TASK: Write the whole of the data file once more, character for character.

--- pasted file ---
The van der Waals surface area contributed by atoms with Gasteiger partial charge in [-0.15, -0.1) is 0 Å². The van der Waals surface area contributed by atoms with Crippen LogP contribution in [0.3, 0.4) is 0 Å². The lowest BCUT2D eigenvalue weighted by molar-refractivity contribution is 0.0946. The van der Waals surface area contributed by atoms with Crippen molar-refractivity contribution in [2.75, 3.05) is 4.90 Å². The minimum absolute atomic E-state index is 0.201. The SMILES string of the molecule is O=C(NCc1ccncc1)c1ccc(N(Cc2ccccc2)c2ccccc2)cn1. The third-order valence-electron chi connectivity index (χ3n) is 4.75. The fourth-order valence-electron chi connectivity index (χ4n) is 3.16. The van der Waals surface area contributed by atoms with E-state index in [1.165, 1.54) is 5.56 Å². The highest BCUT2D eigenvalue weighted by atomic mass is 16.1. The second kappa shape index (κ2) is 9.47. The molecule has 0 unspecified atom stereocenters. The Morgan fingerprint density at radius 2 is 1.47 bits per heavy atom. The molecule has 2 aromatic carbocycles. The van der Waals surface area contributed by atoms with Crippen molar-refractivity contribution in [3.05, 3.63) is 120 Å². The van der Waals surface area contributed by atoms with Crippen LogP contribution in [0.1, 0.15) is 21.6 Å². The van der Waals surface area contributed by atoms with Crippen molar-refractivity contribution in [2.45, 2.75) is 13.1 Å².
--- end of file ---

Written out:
The van der Waals surface area contributed by atoms with Gasteiger partial charge in [-0.15, -0.1) is 0 Å². The van der Waals surface area contributed by atoms with Crippen LogP contribution in [0.3, 0.4) is 0 Å². The lowest BCUT2D eigenvalue weighted by molar-refractivity contribution is 0.0946. The van der Waals surface area contributed by atoms with Crippen molar-refractivity contribution in [2.75, 3.05) is 4.90 Å². The minimum absolute atomic E-state index is 0.201. The SMILES string of the molecule is O=C(NCc1ccncc1)c1ccc(N(Cc2ccccc2)c2ccccc2)cn1. The third-order valence-electron chi connectivity index (χ3n) is 4.75. The fourth-order valence-electron chi connectivity index (χ4n) is 3.16. The van der Waals surface area contributed by atoms with E-state index in [1.165, 1.54) is 5.56 Å². The highest BCUT2D eigenvalue weighted by atomic mass is 16.1. The second kappa shape index (κ2) is 9.47. The molecule has 0 unspecified atom stereocenters. The Morgan fingerprint density at radius 2 is 1.47 bits per heavy atom. The molecule has 2 aromatic carbocycles. The van der Waals surface area contributed by atoms with Crippen molar-refractivity contribution in [3.05, 3.63) is 120 Å². The van der Waals surface area contributed by atoms with Crippen LogP contribution in [0.1, 0.15) is 21.6 Å². The van der Waals surface area contributed by atoms with Crippen molar-refractivity contribution in [2.45, 2.75) is 13.1 Å².